Elephants are very complex and highly intelligent creatures. Elephants seem to be fascinated with the tusks and bones of dead elephants and have been seen fondling and examining them. The myth that they carry them to secret “elephant burial grounds” however, has no factual base. Elephants demonstrate concern for other members of their families and take care of the weak or injured members. They even appear to grieve over a dead companion.
Elephants have very hefty dietary needs. The majority of their day is spent eating, drinking, bathing, wallowing, dusting, and playing and only about 3-5 hours resting. They need tremendous amounts of vegetation and can eat up to 5% of their body weight a day, but only digest about 40% of it and drink 30-50 gallons of water. Elephants eat an extremely varied vegetarian diet, including grass, twigs, leaves, bark, fruit, and seed pods. A young elephant must learn how to draw water up into its trunk and pour it into its mouth.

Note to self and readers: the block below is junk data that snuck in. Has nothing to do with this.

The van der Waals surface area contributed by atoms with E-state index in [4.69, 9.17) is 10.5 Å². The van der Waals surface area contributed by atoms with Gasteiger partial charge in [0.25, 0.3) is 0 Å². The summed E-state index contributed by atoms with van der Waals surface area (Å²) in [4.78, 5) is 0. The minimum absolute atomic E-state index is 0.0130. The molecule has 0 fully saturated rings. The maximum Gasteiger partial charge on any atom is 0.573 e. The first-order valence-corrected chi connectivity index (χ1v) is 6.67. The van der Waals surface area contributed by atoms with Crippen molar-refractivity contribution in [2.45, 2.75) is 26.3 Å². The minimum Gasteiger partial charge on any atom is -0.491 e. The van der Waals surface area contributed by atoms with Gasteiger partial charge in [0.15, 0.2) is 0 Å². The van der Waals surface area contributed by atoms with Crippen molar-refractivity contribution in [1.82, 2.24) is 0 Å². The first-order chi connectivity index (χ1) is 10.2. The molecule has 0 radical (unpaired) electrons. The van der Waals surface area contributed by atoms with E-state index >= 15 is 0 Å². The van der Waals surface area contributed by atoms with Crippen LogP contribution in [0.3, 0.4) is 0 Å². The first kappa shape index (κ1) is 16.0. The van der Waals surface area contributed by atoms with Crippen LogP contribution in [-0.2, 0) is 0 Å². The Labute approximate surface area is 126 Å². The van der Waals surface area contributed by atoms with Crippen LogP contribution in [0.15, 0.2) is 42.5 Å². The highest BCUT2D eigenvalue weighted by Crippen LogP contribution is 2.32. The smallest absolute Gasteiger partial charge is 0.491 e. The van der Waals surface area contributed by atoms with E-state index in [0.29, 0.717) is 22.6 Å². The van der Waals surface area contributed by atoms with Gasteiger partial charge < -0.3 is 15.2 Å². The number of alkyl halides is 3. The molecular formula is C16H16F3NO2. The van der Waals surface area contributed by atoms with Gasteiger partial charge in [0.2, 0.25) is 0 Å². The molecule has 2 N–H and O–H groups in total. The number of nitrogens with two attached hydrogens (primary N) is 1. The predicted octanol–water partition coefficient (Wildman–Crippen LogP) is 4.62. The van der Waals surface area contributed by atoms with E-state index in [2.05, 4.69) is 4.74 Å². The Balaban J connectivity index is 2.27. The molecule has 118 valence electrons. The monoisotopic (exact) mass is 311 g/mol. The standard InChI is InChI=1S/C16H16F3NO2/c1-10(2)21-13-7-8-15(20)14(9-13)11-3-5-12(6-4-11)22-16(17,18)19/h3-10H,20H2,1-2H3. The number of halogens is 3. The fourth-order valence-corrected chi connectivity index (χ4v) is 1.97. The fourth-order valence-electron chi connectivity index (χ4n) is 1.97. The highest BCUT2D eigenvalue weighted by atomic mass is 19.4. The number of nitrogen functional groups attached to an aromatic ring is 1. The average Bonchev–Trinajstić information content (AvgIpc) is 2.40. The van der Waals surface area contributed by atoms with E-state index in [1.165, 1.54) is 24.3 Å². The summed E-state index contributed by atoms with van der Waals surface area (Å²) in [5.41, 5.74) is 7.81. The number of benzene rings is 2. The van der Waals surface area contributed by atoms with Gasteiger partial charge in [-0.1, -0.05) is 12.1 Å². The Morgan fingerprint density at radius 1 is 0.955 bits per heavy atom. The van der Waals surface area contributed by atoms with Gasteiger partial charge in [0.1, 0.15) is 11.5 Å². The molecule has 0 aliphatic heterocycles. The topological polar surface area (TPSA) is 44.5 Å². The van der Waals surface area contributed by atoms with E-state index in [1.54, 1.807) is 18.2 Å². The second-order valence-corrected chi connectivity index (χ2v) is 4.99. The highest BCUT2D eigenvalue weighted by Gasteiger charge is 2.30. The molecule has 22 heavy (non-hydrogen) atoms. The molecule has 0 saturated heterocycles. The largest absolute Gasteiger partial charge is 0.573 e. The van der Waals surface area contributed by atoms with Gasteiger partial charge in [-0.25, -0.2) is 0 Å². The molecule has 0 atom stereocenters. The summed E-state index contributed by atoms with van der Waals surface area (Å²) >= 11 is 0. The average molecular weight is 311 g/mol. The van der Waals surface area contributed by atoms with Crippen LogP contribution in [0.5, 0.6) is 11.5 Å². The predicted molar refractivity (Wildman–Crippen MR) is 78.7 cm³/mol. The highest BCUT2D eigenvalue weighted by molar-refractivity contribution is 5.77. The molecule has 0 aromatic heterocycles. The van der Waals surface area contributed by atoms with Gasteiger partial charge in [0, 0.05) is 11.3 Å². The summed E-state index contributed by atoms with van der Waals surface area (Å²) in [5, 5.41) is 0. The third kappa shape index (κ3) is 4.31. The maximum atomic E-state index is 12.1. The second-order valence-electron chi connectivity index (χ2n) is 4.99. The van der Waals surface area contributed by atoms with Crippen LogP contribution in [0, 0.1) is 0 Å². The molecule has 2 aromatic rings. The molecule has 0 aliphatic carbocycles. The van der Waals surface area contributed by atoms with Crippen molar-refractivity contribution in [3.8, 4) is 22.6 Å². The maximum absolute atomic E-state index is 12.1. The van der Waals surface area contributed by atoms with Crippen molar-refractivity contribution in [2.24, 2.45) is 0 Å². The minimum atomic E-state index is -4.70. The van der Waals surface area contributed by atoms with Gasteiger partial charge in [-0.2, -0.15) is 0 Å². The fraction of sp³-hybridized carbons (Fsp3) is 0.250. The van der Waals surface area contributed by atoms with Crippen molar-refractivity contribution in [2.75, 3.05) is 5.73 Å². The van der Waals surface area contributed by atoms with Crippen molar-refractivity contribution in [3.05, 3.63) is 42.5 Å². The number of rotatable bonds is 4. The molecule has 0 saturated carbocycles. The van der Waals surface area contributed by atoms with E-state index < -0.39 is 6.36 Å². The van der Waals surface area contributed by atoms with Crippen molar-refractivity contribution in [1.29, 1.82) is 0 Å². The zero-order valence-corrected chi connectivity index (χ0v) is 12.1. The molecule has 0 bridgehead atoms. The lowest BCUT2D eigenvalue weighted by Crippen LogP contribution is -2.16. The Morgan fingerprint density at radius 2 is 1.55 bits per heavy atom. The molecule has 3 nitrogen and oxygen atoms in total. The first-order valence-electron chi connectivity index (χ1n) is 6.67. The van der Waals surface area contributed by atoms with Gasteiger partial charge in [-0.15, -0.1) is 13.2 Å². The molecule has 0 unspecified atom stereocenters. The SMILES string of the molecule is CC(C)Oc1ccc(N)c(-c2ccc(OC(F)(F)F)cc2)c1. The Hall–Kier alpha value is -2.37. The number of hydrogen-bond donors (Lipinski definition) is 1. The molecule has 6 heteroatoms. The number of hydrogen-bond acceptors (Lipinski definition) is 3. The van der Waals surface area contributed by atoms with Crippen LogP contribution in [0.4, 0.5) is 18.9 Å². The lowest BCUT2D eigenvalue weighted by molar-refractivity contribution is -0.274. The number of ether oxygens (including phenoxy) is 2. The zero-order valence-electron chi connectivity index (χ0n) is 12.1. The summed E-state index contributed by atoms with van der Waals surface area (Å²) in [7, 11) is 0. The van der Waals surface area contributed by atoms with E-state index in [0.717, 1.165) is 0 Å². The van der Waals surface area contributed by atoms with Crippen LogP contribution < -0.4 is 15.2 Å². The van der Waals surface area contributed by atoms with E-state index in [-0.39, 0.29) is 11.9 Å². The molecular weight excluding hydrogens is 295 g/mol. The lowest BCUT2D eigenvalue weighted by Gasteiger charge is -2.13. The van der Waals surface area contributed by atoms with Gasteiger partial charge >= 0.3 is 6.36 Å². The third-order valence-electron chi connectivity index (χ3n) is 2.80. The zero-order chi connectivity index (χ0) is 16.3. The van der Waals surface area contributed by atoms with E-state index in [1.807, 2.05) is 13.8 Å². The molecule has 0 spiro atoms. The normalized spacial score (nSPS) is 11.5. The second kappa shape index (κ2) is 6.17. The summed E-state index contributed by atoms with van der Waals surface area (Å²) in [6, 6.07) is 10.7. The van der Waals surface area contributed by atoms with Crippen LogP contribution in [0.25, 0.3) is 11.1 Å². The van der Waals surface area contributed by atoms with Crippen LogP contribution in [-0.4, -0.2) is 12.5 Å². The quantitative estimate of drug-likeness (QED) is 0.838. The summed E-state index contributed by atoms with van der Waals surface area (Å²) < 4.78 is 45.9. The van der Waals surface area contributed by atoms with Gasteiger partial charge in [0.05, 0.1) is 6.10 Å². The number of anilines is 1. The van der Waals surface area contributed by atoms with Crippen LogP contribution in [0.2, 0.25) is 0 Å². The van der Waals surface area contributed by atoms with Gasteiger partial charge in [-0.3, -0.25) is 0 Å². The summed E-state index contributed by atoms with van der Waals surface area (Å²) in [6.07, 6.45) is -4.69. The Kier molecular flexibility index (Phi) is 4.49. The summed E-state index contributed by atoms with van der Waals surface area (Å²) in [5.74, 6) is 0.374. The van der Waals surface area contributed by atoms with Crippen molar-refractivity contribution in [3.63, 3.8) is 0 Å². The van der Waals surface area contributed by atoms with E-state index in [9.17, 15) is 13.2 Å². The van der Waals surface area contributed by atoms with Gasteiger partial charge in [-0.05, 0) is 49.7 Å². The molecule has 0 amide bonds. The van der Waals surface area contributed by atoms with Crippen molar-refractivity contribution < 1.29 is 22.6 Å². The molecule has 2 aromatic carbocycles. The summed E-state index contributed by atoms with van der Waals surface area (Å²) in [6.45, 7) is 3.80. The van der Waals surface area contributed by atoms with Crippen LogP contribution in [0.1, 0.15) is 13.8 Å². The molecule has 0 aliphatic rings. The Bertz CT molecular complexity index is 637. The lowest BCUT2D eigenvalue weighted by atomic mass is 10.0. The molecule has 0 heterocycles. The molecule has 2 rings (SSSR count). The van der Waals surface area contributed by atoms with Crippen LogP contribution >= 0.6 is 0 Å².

Elephants can be found in just about any conditions, from dark dense forests to the open plains and grasslands as long as there are adequate amounts of food and water to keep up with their whopping diets. Their ideal habitats consist of plentiful grass and browse. Unfortunately, because of poaching for ivory and the destruction of much of the elephant's natural habitat, most African elephants are now restricted to the protection of national parks.
Elephants are the largest living land mammals. Their massive, muscular trunks are used like arms and to do things like, drink water, bathe, pick berries, fight, break tree branches, and even to communicate. Unlike the Asian elephant, which only has one, the African elephant has two finger-like structures at the tip of their trunk. Both male and female African elephants have giant, ivory tusks, a third of which are not visible because it’s inside their skull. The elephant’s ears are used for many things as well, such as, displaying signals like anger and...
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